Vietnamese Zen Master Thich Nhat Hanh has authored two booksentitled
Living Buddha, Living Christ,
Going Home: Jesusand Buddha As Brothers,
1999. In his book,
Mysticism for ModernTimes,
2006, Willigis Jager, a German Benedictine monk, as well asa Buddhist scholar, provides an excellent overview of the parallelsbetween the teachings of Christ and Buddha. He reinterprets a fewof Jesus’ biblical teachings based upon the recently discoveredGnostic gospels, especially the Gospel of Thomas (
The Gospel of Thomas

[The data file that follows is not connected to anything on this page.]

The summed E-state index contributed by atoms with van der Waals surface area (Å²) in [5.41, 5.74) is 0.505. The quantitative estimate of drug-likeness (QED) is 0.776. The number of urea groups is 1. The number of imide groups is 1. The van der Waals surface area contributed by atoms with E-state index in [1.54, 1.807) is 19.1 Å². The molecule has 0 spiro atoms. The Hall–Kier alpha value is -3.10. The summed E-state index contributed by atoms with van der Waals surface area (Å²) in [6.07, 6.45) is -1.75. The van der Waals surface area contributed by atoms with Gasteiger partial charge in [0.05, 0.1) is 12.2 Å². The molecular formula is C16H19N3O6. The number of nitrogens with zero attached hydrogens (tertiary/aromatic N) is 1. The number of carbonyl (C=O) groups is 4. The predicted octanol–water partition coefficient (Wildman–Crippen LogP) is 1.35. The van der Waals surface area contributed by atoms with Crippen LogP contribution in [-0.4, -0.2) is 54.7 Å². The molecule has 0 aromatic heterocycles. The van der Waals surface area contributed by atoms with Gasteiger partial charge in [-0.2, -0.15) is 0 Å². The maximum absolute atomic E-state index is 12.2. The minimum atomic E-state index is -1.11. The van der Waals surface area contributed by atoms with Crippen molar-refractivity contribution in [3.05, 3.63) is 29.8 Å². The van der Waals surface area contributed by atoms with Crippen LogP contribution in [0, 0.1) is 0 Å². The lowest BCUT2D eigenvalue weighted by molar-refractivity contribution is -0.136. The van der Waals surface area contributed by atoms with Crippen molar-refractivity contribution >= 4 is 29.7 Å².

, translated by Steven Davies, 2002).The period of silence that constitutes Quaker Meetings for Worshipand the shorter periods of meditation now included in the services of many churches reflect shared recognition with Buddhism of theprofound value of simply quieting and stilling the mind.Religions throughout history and in all cultures have been therepository for social, moral, and ethical values. And scriptures andclergy have long been relied upon to teach and promote thesevalues. The Buddhist precepts of refraining from harming, stealing,lying, and sexual misbehavior are contained within the TenCommandments. And just as peace and love are emphasized inChristianity, Buddhism teaches that all persons possess the four innate and divine virtues of lovingkindness, compassion, joy, andequanimity, and that these virtues can be not only intentionallycultivated in daily living but will spontaneously arise as a result of meditation and other spiritual practices.The Golden Rule exists in all religions. “Do unto others as you wouldhave them do unto you,” is paralleled in Buddhism by “Hurt not othersin ways that you yourself would find harmful.” And Jesus’ teaching of “Love thy neighbor as thyself” parallels Buddha’s emphasis oncultivating lovingkindness for oneself and for all beings.The importance of forgiveness in Christianity parallels the importanceof compassion in Buddhism. Jesus’ statement on the cross, “Forgivethem for they know not what they do,” is an extraordinarily exquisitereflection of the depth of compassion that Buddhism says arisesnaturally from an enlightened mind that recognizes that ignorance of our interconnectedness is the cause of all personal suffering andwanting to inflict it upon others.